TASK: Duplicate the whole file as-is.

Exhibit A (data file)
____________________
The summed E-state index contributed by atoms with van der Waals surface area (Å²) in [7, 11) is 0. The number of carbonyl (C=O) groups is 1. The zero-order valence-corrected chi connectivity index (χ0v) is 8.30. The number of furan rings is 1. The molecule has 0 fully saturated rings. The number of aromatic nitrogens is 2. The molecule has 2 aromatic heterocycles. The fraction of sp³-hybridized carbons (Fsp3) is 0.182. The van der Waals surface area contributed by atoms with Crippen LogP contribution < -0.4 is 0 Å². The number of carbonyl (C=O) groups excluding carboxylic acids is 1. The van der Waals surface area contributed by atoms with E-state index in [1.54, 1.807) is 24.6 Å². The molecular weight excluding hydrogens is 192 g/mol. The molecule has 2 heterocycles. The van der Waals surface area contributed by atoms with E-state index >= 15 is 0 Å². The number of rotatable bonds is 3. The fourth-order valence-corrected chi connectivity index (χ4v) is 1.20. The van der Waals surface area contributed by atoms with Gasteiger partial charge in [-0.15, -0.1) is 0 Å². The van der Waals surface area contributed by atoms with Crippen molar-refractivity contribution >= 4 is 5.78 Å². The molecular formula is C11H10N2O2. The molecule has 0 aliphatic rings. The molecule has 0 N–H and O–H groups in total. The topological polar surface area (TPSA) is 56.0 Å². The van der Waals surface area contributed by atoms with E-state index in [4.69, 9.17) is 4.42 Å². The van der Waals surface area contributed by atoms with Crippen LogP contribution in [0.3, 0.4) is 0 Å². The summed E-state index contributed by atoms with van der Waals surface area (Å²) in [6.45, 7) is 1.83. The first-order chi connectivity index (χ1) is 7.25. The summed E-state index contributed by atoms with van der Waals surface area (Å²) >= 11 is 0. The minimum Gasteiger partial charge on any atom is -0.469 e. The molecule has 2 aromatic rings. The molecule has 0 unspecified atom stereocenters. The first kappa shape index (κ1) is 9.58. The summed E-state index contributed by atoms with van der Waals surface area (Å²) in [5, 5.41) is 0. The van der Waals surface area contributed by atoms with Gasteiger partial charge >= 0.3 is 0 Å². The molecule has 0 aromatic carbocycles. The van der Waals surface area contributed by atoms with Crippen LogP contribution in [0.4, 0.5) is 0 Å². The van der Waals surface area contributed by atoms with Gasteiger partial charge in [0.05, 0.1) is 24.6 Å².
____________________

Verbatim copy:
The summed E-state index contributed by atoms with van der Waals surface area (Å²) in [7, 11) is 0. The number of carbonyl (C=O) groups is 1. The zero-order valence-corrected chi connectivity index (χ0v) is 8.30. The number of furan rings is 1. The molecule has 0 fully saturated rings. The number of aromatic nitrogens is 2. The molecule has 2 aromatic heterocycles. The fraction of sp³-hybridized carbons (Fsp3) is 0.182. The van der Waals surface area contributed by atoms with Crippen LogP contribution < -0.4 is 0 Å². The number of carbonyl (C=O) groups excluding carboxylic acids is 1. The van der Waals surface area contributed by atoms with E-state index in [1.54, 1.807) is 24.6 Å². The molecular weight excluding hydrogens is 192 g/mol. The molecule has 2 heterocycles. The van der Waals surface area contributed by atoms with E-state index >= 15 is 0 Å². The number of rotatable bonds is 3. The fourth-order valence-corrected chi connectivity index (χ4v) is 1.20. The van der Waals surface area contributed by atoms with Gasteiger partial charge in [-0.15, -0.1) is 0 Å². The van der Waals surface area contributed by atoms with Crippen molar-refractivity contribution >= 4 is 5.78 Å². The molecular formula is C11H10N2O2. The molecule has 0 aliphatic rings. The molecule has 0 N–H and O–H groups in total. The topological polar surface area (TPSA) is 56.0 Å². The van der Waals surface area contributed by atoms with E-state index in [4.69, 9.17) is 4.42 Å². The van der Waals surface area contributed by atoms with Crippen LogP contribution in [0.3, 0.4) is 0 Å². The summed E-state index contributed by atoms with van der Waals surface area (Å²) in [6.45, 7) is 1.83. The first-order chi connectivity index (χ1) is 7.25. The summed E-state index contributed by atoms with van der Waals surface area (Å²) >= 11 is 0. The minimum Gasteiger partial charge on any atom is -0.469 e. The molecule has 2 aromatic rings. The molecule has 0 unspecified atom stereocenters. The first kappa shape index (κ1) is 9.58. The summed E-state index contributed by atoms with van der Waals surface area (Å²) in [5, 5.41) is 0. The van der Waals surface area contributed by atoms with Gasteiger partial charge >= 0.3 is 0 Å². The molecule has 0 aromatic carbocycles. The van der Waals surface area contributed by atoms with Crippen LogP contribution in [0.4, 0.5) is 0 Å². The van der Waals surface area contributed by atoms with Gasteiger partial charge in [0.05, 0.1) is 24.6 Å².